"Never, understand me, never! You may drag me sooner to this----"

The filth flowed from her heavy lips as from a spout. Jansoulet could have imagined himself in some frightful den of the port of Marseilles, at some quarrel of prostitutes and bullies, or again at some open-air dispute between Genoese, Maltese, and Provencal hags, gleaning on the quays round the sacks of wheat, and abusing each other, crouched in the whirlwinds of golden dust. She was indeed a Levantine of a seaport, a spoiled child, who, in the evening, left alone, had heard from her terrace or from her gondola the sailors revile each other in every tongue of the Latin seas, and had remembered it all. The wretched man looked at her, frightened, terrified at what she forced him to hear, at her grotesque figure, foaming and gasping:

"No, I will not go--no, I will not go!"

And this was the mother of his children, a daughter of the Afchins! Suddenly, at the thought that his fate was in the hands of this woman, that it would only cost her a dress to put on to save him--and that time was flying--that soon it would be too late, a criminal feeling rose to his brain and distorted his features. He came straight to her, his hands contracted, with such a terrible expression that the daughter of the Afchins, frightened, rushed, calling towards the door by which the _masseur had just gone out:


This cry, the words, this intimacy of his wife with a servant! Jansoulet stopped, his rage suddenly calmed; then, with a gesture of disgust, he flung himself out, slamming the doors, more eager to fly the misfortune and the horror whose presence he divined in his own home, than to seek elsewhere the help he had been promised.

A quarter of an hour later he made his appearance at the Hemerlingues', making a despairing gesture as he entered to the banker, and approached the baroness stammering the ready-made phrase he had heard repeated so often the night of his ball, "His wife, very unwell--most grieved not to have been able to come--" She did not give him time to finish, rose slowly, unwound herself like a long and slender snake from the pleated folds of her tight dress, and said, without looking at him, "Oh, I knew--I knew!" then changed her place and took no more notice of him. He attempted to approach Hemerlingue, but the good man seemed absorbed in his conversation with Maurice Trott. Then he went to sit down near Mme. Jenkins, whose isolation seemed like his own. But, even while talking to the poor woman, as languid as he was preoccupied, he was watching the baroness doing the honours of this drawing-room, so comfortable when compared with his own gilded halls.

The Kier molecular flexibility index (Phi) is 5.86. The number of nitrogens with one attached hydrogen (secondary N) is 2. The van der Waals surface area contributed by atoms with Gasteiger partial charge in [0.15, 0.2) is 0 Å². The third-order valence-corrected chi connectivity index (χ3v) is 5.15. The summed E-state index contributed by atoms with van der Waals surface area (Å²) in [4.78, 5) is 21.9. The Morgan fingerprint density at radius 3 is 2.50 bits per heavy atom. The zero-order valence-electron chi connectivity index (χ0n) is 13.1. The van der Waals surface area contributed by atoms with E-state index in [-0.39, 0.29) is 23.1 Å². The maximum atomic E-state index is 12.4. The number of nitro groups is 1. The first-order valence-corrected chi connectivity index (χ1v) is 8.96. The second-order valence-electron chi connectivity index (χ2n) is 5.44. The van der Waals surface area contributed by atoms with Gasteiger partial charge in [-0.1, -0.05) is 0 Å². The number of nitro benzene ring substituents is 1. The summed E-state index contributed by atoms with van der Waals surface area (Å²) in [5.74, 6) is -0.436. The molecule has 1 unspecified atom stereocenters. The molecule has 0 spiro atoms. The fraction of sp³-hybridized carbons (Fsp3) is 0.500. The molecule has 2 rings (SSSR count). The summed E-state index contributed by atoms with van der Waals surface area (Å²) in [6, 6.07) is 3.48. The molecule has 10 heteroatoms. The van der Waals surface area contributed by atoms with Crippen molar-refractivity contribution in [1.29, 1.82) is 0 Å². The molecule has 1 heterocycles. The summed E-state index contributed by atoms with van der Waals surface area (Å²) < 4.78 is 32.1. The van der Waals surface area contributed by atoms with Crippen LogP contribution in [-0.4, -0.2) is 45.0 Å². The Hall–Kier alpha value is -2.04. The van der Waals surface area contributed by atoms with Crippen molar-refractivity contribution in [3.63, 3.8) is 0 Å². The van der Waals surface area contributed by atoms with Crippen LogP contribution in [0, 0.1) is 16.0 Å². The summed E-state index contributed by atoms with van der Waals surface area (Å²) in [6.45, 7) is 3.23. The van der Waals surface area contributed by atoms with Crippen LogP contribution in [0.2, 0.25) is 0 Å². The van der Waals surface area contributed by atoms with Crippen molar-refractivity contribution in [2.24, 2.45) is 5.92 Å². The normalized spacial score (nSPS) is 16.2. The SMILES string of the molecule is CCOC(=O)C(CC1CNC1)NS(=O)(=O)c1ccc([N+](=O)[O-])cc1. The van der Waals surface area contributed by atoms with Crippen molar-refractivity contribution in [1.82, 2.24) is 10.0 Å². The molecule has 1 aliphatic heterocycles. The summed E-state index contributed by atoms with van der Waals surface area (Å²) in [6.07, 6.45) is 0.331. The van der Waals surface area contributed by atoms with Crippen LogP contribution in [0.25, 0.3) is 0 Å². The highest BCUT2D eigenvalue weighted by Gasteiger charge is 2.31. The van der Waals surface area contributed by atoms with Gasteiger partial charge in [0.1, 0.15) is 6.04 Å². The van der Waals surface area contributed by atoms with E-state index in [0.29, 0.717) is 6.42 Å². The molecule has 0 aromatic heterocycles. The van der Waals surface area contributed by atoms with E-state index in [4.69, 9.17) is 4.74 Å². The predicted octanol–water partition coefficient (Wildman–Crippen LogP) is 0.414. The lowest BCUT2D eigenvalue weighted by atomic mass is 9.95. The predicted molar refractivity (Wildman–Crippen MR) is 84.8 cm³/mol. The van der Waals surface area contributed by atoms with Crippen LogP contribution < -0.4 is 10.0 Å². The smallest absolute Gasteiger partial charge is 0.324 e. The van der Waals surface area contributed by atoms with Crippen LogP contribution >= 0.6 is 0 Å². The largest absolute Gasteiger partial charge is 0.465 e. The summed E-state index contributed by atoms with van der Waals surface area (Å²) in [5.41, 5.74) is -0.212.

It was time to leave. Mme. Hemerlingue went to the door with some of the ladies, presented her forehead to the old princess, bent under the benediction of the Armenian bishop, nodded with a smile to the young men with the canes, found for each the fitting adieu with perfect ease; and the wretched man could not prevent himself from comparing this Eastern slave, so Parisian, so distinguished in the best society of the world, with the other, the European brutalized by the East, stupefied with Turkish tobacco, and swollen with idleness. His ambitions, his pride as a husband, were extinguished and humiliated in this marriage of which he saw the danger and the emptiness--a final cruelty of fate taking from him even the refuge of personal happiness from all his public disasters.

Little by little the room was emptied. The Levantines disappeared one after another, leaving each time an immense void in their place. Mme. Jenkins was gone, and only two or three ladies remained whom Jansoulet did not know, and behind whom the mistress of the house seemed to shelter herself from him. But Hemerlingue was free, and the Nabob rejoined him at the moment when he was furtively escaping to his offices on the same floor opposite his rooms. Jansoulet went out with him, forgetting in his trouble to salute the baroness, and once on the antechamber staircase, Hemerlingue, cold and reserved while he was under his wife's eye, expanded a little.

"It is very annoying," said he in a low voice, as if he feared to be overheard, "that Mme. Jansoulet has not been willing to come."